Help A Loved One; Look Out For These Signs of Suicidal Behavior

Posted April 12, 2019

Suicide is a traumatic experience for an entire community. As there is a diverse range of signs, symptoms, and causes, understanding the many signs can help you reach out to a loved one. If you are concerned that someone you know may be having suicidal thoughts, learn to spot common warning signs and how adult DBT can help them deal with their thoughts, feelings, and actions.

Changes in Mood

While no single sign can completely predict attempted suicide, many individuals who are considering show mood changes:

  • Anxiety
  • Shame/humiliation
  • Depression
  • Irritability
  • Anger/agitation
  • Sudden calmness

While a sense of calmness may initially come as a relief, many individuals experience an appearance of calmness as their mood changes from depression to suicidal thoughts. Not everyone processes emotions the same. Debilitating sadness could lead some to suicidal thinking, while extreme shame could be the cause for others. Few individuals will express all of these mood changes, so look for individual ones that are unusually intense or long-lasting.

Unusual Behaviors

While behavioral changes can vary dramatically, one or more of these changes can be signs that a person is experiencing suicidal thoughts:

  • Increased alcohol or drug use
  • Withdrawal or isolation
  • Saying goodbye to friends and family
  • Unusual sleep habits
  • Increased aggression or fatigue

Do not wait to ask a loved one about these actions. Whether these actions change as a result of a sudden life event or not, they can be signs that a person is considering suicide as an option for dealing with their pain. Alcohol and self-medication can be signs that a person is dealing with intense emotions, even if they may not be expressing any unusual emotions.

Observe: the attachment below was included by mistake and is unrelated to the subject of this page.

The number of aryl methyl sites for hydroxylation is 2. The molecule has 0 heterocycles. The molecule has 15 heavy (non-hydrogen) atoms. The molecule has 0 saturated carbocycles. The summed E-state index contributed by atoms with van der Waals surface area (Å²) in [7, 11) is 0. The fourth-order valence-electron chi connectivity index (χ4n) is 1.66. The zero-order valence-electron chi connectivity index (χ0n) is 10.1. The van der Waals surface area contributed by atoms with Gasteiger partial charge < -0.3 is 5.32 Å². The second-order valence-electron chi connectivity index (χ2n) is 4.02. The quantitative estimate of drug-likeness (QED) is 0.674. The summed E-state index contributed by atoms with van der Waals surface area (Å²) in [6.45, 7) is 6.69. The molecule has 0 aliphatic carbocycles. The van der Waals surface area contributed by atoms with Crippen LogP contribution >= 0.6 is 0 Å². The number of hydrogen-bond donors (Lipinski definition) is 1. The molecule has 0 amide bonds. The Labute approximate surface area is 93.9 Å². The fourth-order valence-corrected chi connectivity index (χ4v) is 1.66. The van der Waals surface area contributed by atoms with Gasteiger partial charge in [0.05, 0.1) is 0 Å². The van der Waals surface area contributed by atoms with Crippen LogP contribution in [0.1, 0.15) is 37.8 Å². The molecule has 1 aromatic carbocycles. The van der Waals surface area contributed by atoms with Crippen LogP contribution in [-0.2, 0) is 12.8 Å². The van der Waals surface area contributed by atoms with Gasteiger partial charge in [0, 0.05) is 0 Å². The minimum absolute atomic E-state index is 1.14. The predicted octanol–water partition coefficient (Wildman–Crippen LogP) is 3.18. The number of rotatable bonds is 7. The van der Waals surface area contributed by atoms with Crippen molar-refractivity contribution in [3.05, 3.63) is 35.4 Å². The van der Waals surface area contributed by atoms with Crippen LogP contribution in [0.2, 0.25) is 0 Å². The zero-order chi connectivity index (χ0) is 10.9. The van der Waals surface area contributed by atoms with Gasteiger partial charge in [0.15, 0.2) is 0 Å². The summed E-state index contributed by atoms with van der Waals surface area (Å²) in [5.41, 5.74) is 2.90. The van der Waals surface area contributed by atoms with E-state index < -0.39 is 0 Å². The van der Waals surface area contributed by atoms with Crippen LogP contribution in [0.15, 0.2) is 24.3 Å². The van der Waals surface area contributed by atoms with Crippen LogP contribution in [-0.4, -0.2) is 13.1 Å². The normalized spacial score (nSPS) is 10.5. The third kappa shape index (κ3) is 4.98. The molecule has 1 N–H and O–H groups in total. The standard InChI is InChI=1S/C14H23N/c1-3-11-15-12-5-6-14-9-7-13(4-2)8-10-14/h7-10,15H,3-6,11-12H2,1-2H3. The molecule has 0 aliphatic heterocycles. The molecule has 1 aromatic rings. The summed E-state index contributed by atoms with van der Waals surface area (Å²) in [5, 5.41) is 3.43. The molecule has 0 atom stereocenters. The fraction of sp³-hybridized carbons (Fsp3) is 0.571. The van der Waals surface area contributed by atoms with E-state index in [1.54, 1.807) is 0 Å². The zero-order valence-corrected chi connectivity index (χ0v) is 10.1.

Suicidal or Depressed Talk

Communication is perhaps the most straightforward way a person considering suicide may give hints or show warning signs. Remember that while not everyone presents all warning signs, many of these signs are connected with particular moods or actions. Any or all of these communication changes should not be ignored:

  • Discussing ways to kill oneself
  • Talk of hopelessness or purposelessness
  • Communicating unbearable pain
  • Lack of communication
  • Sudden and extreme mood swings
  • Direct talk of suicide

Discussing suicide should not be seen as a cry for attention. Instead, it is often a sign that the individual needs immediate help. Many individuals who attempt suicide have communicated with at least one loved one before the attempt. Treat any discussion about suicide seriously, and contact a local health care professional if you suspect any suicidal thinking.

How DBT Can Help

If you or a loved one is experiencing any of these signs or symptoms of suicidal thinking, DBT can help. From mindfulness training to emotional regulation, you will gain access to the skills necessary to combat debilitative suicidal thinking. Whether the depressive thoughts are suicidal or not, DBT can assist in emotional regulation for any individual who is struggling with extreme emotional turmoil.

Contact MHS Today

Find out more about DBT, suicide warning signs, and assistance with suicidal or depressive thoughts by scheduling an appointment today. At MHS, we serve Minnesotans and provide DBT at both our Edina and Woodbury locations. Find the help and hope you need to assist a loved one who is struggling with suicidal thoughts.

Why is My Child Acting Out?

Posted April 10, 2019